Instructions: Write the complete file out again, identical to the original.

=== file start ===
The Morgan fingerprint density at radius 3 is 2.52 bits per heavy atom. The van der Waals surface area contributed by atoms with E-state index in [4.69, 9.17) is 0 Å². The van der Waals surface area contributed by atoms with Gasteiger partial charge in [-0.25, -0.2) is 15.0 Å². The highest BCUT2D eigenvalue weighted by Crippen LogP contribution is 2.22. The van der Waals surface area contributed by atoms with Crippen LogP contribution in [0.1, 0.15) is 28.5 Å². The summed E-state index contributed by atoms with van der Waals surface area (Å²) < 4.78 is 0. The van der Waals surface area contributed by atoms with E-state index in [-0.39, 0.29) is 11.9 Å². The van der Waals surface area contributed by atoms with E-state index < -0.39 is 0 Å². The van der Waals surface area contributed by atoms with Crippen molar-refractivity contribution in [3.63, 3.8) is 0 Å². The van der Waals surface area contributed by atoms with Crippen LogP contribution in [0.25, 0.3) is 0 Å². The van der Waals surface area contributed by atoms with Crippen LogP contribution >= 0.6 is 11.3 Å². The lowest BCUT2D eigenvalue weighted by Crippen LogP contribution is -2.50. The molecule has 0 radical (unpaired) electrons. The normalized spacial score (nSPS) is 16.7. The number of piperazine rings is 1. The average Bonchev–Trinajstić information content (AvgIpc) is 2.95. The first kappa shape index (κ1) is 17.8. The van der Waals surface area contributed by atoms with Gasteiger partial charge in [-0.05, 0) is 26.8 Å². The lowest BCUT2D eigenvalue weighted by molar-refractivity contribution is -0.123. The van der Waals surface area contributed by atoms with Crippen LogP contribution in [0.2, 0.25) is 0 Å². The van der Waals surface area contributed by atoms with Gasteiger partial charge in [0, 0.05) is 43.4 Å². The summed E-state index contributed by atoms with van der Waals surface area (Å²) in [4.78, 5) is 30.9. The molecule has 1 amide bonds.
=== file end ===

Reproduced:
The Morgan fingerprint density at radius 3 is 2.52 bits per heavy atom. The van der Waals surface area contributed by atoms with E-state index in [4.69, 9.17) is 0 Å². The van der Waals surface area contributed by atoms with Gasteiger partial charge in [-0.25, -0.2) is 15.0 Å². The highest BCUT2D eigenvalue weighted by Crippen LogP contribution is 2.22. The van der Waals surface area contributed by atoms with Crippen LogP contribution in [0.1, 0.15) is 28.5 Å². The summed E-state index contributed by atoms with van der Waals surface area (Å²) < 4.78 is 0. The van der Waals surface area contributed by atoms with E-state index in [-0.39, 0.29) is 11.9 Å². The van der Waals surface area contributed by atoms with E-state index < -0.39 is 0 Å². The van der Waals surface area contributed by atoms with Crippen molar-refractivity contribution in [3.63, 3.8) is 0 Å². The van der Waals surface area contributed by atoms with Crippen LogP contribution in [0.25, 0.3) is 0 Å². The van der Waals surface area contributed by atoms with Crippen LogP contribution >= 0.6 is 11.3 Å². The lowest BCUT2D eigenvalue weighted by Crippen LogP contribution is -2.50. The molecule has 0 radical (unpaired) electrons. The normalized spacial score (nSPS) is 16.7. The number of piperazine rings is 1. The average Bonchev–Trinajstić information content (AvgIpc) is 2.95. The first kappa shape index (κ1) is 17.8. The van der Waals surface area contributed by atoms with Gasteiger partial charge in [-0.05, 0) is 26.8 Å². The lowest BCUT2D eigenvalue weighted by molar-refractivity contribution is -0.123. The van der Waals surface area contributed by atoms with Crippen LogP contribution in [0.2, 0.25) is 0 Å². The van der Waals surface area contributed by atoms with Gasteiger partial charge in [0, 0.05) is 43.4 Å². The summed E-state index contributed by atoms with van der Waals surface area (Å²) in [4.78, 5) is 30.9. The molecule has 1 amide bonds.